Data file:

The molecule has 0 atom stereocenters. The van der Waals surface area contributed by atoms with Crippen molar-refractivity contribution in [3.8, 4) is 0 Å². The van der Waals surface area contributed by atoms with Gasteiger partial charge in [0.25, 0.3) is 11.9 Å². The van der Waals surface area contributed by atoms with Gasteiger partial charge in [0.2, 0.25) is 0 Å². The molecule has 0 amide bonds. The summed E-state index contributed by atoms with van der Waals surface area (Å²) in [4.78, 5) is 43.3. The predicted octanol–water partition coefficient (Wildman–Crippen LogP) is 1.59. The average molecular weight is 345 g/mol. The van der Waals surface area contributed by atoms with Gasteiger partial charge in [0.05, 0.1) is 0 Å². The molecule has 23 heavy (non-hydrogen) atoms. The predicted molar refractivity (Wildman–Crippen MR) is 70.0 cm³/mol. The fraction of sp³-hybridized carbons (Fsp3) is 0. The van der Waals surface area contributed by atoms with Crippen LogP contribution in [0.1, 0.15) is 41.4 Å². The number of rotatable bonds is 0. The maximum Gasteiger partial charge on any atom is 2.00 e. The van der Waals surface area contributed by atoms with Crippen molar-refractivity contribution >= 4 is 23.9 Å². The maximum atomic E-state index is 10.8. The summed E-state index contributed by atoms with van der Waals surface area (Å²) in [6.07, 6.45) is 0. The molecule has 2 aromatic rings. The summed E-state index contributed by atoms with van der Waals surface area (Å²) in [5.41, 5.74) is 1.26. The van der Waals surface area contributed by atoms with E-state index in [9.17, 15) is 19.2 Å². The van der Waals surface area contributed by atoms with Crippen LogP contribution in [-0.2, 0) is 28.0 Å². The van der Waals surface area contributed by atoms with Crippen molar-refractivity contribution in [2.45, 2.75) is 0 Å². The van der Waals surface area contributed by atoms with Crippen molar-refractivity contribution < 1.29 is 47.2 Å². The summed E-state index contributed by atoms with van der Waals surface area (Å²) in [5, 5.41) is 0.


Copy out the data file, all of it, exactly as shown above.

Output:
The molecule has 0 atom stereocenters. The van der Waals surface area contributed by atoms with Crippen molar-refractivity contribution in [3.8, 4) is 0 Å². The van der Waals surface area contributed by atoms with Gasteiger partial charge in [0.25, 0.3) is 11.9 Å². The van der Waals surface area contributed by atoms with Gasteiger partial charge in [0.2, 0.25) is 0 Å². The molecule has 0 amide bonds. The summed E-state index contributed by atoms with van der Waals surface area (Å²) in [4.78, 5) is 43.3. The predicted octanol–water partition coefficient (Wildman–Crippen LogP) is 1.59. The average molecular weight is 345 g/mol. The van der Waals surface area contributed by atoms with Gasteiger partial charge in [0.05, 0.1) is 0 Å². The molecule has 23 heavy (non-hydrogen) atoms. The predicted molar refractivity (Wildman–Crippen MR) is 70.0 cm³/mol. The fraction of sp³-hybridized carbons (Fsp3) is 0. The van der Waals surface area contributed by atoms with Crippen LogP contribution in [0.1, 0.15) is 41.4 Å². The number of rotatable bonds is 0. The maximum Gasteiger partial charge on any atom is 2.00 e. The van der Waals surface area contributed by atoms with Crippen molar-refractivity contribution >= 4 is 23.9 Å². The maximum atomic E-state index is 10.8. The summed E-state index contributed by atoms with van der Waals surface area (Å²) in [6.07, 6.45) is 0. The molecule has 2 aromatic rings. The summed E-state index contributed by atoms with van der Waals surface area (Å²) in [5.41, 5.74) is 1.26. The van der Waals surface area contributed by atoms with E-state index in [9.17, 15) is 19.2 Å². The van der Waals surface area contributed by atoms with Crippen LogP contribution in [-0.2, 0) is 28.0 Å². The van der Waals surface area contributed by atoms with Crippen molar-refractivity contribution in [2.45, 2.75) is 0 Å². The van der Waals surface area contributed by atoms with Crippen molar-refractivity contribution < 1.29 is 47.2 Å². The summed E-state index contributed by atoms with van der Waals surface area (Å²) in [5, 5.41) is 0.